Written by Garth Ennis
Art by Keith Burns
Colours by Jason Worde
Letters by Ron Steen
Edited by Steve White
Published by Titan Comics
Tony Iverson is a young, wealthy man (he made his money in the dot com boom) who has come to Vintage Flyers in Suffolk so that they can restore P7089: the battered and beaten airframe of a Hurricane plane (‘the plane that won the Battle of Britain while the Spitfire got the credit’). It has a strange history and the wreckage was recently found in Eastern Germany – for more details, Iverson will have to go to Russia to make further enquiries with a specialist contact. The contact in Russia locates a veteran of ‘the Great Patriotic War’ who says he knows Iverson’s plane, a former sergeant called Rodimitz. After laughing himself silly at the price Iverson paid for the Hurricane, Rodimitz (‘I would been happy to burn that worthless, stupid, obsolete English shitbox to the ground’) tells Iverson that he was Chief Mechanic of the fighter squadron the Hurricane flew with, and proceeds to tell him the ‘secret’ story of that time.
With that, the story flashes back to Stalingrad during the Second World War, where millions of Russians have died and those who remain survive and fight, and all planes were drafted to drop supplies so that the Russian defenders could continue the fight. However, the better German planes with their better pilots were always waiting … Fortunately, there was one plane that even the German fighter pilots recognised, a British plane flown by an Englishman leading a Russian squadron of which there is no record due to the story Rodimitz is going to tell Iverson …
Ennis is a fantastic writer of war stories (in my thoughts on Punisher: Valley Forge, Valley Forge, I mentioned that the prose extracts of a factual book about the war were fantastic and that I would read non-comic-book war stories written by Ennis) as well as a huge war geek, as he has demonstrated in his various collections of his war comics. He is also a huge fan of Johnny Red, so this must be a dream come true for him. This comes across in the writing – he cannily starts the book in the present day so that he can slip in his war-buff knowledge before making the transition to the original era, but it also allows him to set the story up in a way to draw in a modern crowd, highlighting the unusual setting of a British pilot fighting with the Russians on the Eastern Front. The material at the back relates how a real event was the inspiration for the original Johnny Red stories (although the unfortunate typos take away some of the gravity: ‘… or make for distance [sic] Russian. He sensibly opted for the later [sic] …’); although this is fiction, Ennis grounds it in the reality of the war and all the horror it involved.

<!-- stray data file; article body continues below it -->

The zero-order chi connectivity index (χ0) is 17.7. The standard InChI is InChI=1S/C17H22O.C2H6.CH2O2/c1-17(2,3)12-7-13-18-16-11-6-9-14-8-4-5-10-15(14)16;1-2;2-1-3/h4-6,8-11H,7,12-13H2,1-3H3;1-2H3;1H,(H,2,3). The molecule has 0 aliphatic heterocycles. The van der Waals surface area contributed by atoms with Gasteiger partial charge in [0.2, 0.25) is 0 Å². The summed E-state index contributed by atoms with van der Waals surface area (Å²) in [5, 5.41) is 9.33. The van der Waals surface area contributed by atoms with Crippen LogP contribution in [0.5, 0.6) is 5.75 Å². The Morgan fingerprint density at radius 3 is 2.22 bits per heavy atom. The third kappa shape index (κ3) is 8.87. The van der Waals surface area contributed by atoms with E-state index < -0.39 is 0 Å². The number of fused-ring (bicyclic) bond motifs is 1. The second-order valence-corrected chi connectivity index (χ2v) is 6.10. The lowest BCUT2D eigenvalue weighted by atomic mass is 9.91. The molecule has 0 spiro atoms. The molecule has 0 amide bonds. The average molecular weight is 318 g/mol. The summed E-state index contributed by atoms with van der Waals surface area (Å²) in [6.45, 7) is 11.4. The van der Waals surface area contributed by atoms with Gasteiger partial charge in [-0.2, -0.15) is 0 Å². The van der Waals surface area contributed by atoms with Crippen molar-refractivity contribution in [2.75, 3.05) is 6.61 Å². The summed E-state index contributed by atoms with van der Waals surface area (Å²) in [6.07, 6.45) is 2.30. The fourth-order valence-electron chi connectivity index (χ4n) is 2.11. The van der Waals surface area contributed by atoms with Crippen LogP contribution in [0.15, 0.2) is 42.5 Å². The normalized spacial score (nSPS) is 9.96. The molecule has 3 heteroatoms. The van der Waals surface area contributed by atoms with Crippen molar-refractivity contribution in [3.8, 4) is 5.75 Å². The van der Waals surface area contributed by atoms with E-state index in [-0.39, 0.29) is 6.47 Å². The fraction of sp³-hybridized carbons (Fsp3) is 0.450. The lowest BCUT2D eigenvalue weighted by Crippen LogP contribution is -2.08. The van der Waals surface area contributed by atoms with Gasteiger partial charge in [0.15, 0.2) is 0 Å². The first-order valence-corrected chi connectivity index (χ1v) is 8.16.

Ennis also uses the build-up technique before the reveal, which is a nice touch and works even though the reader knows that the character is Johnny Red – the deliberate hiding of his face in various panels until the final page reveal (where he is corrupting a 17-year-old boy: ‘It’s time you started smoking.’) is a handsome way to introduce and set up the protagonist. The art by Burns is a fine assist in this regard: using different camera angles to delay showing Johnny Red’s face while still making that seem natural and telling the story at the same time is a tough trick to pull off, but Burns does so with aplomb. There’s a certain rough line to Burns’ style, particularly in the faces, but his attention to detail when it comes to the aeroplanes is anything but rough, something I’m sure was important for Ennis in this collaboration. The aeroplane battles are also impressive, dynamic and vibrant yet clear and easy to follow.
I continue to be impressed with how effortless Ennis’ writing appears – each timeframe has wonderfully natural dialogue that advances the story while dropping in important information and maintaining different styles between the different eras, as well as identities for the different nationalities without needing linguistic tics to achieve it. I have read (and reviewed) some of the previous Johnny Red stories, so I know a little of what to expect, and this new comic book feels exactly in the same vein as the original material. I hope the modern comic book industry has room for a boys-own adventure, because Johnny Red is off to a flying start (and I don’t apologise for that terrible pun).